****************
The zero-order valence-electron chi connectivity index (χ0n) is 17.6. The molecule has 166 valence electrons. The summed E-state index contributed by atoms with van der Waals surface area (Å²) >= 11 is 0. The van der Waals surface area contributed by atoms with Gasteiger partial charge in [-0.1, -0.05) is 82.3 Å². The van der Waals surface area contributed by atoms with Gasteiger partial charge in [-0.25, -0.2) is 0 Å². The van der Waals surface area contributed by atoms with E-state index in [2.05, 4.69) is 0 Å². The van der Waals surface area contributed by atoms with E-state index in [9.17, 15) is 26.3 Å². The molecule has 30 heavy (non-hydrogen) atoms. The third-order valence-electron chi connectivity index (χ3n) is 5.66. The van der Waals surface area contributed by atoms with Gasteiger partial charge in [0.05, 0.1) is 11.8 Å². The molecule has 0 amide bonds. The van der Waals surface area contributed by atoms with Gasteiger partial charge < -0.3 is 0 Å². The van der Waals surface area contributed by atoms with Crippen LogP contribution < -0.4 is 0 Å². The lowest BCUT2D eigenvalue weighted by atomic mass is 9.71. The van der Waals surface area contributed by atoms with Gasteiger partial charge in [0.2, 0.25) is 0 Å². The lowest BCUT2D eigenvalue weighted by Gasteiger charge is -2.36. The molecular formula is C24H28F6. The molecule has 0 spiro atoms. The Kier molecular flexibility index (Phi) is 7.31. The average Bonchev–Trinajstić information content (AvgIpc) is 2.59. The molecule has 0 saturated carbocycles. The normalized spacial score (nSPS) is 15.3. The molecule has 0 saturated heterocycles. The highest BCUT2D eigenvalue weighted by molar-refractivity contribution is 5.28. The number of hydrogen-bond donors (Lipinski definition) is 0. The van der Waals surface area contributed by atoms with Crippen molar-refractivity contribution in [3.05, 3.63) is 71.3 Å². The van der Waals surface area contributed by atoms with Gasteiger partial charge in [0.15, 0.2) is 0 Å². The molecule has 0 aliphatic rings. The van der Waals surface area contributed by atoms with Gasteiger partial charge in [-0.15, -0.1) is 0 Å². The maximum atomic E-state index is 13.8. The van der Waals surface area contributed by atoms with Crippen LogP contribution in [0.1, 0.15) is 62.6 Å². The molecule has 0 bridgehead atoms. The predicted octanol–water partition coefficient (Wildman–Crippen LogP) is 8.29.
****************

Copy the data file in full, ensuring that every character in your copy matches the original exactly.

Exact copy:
The zero-order valence-electron chi connectivity index (χ0n) is 17.6. The molecule has 166 valence electrons. The summed E-state index contributed by atoms with van der Waals surface area (Å²) >= 11 is 0. The van der Waals surface area contributed by atoms with Gasteiger partial charge in [-0.1, -0.05) is 82.3 Å². The van der Waals surface area contributed by atoms with Gasteiger partial charge in [-0.25, -0.2) is 0 Å². The van der Waals surface area contributed by atoms with E-state index in [2.05, 4.69) is 0 Å². The van der Waals surface area contributed by atoms with E-state index in [9.17, 15) is 26.3 Å². The molecule has 30 heavy (non-hydrogen) atoms. The third-order valence-electron chi connectivity index (χ3n) is 5.66. The van der Waals surface area contributed by atoms with Gasteiger partial charge in [0.05, 0.1) is 11.8 Å². The molecule has 0 amide bonds. The van der Waals surface area contributed by atoms with Gasteiger partial charge < -0.3 is 0 Å². The van der Waals surface area contributed by atoms with Crippen LogP contribution < -0.4 is 0 Å². The lowest BCUT2D eigenvalue weighted by atomic mass is 9.71. The van der Waals surface area contributed by atoms with Gasteiger partial charge in [0.2, 0.25) is 0 Å². The lowest BCUT2D eigenvalue weighted by Gasteiger charge is -2.36. The molecular formula is C24H28F6. The molecule has 0 spiro atoms. The Kier molecular flexibility index (Phi) is 7.31. The average Bonchev–Trinajstić information content (AvgIpc) is 2.59. The molecule has 0 saturated carbocycles. The normalized spacial score (nSPS) is 15.3. The molecule has 0 saturated heterocycles. The highest BCUT2D eigenvalue weighted by molar-refractivity contribution is 5.28. The number of hydrogen-bond donors (Lipinski definition) is 0. The van der Waals surface area contributed by atoms with Crippen molar-refractivity contribution in [3.05, 3.63) is 71.3 Å². The van der Waals surface area contributed by atoms with Gasteiger partial charge in [0.15, 0.2) is 0 Å². The molecule has 0 aliphatic rings. The van der Waals surface area contributed by atoms with Gasteiger partial charge in [-0.15, -0.1) is 0 Å². The maximum atomic E-state index is 13.8. The van der Waals surface area contributed by atoms with Crippen LogP contribution in [0.1, 0.15) is 62.6 Å². The molecule has 0 bridgehead atoms. The predicted octanol–water partition coefficient (Wildman–Crippen LogP) is 8.29.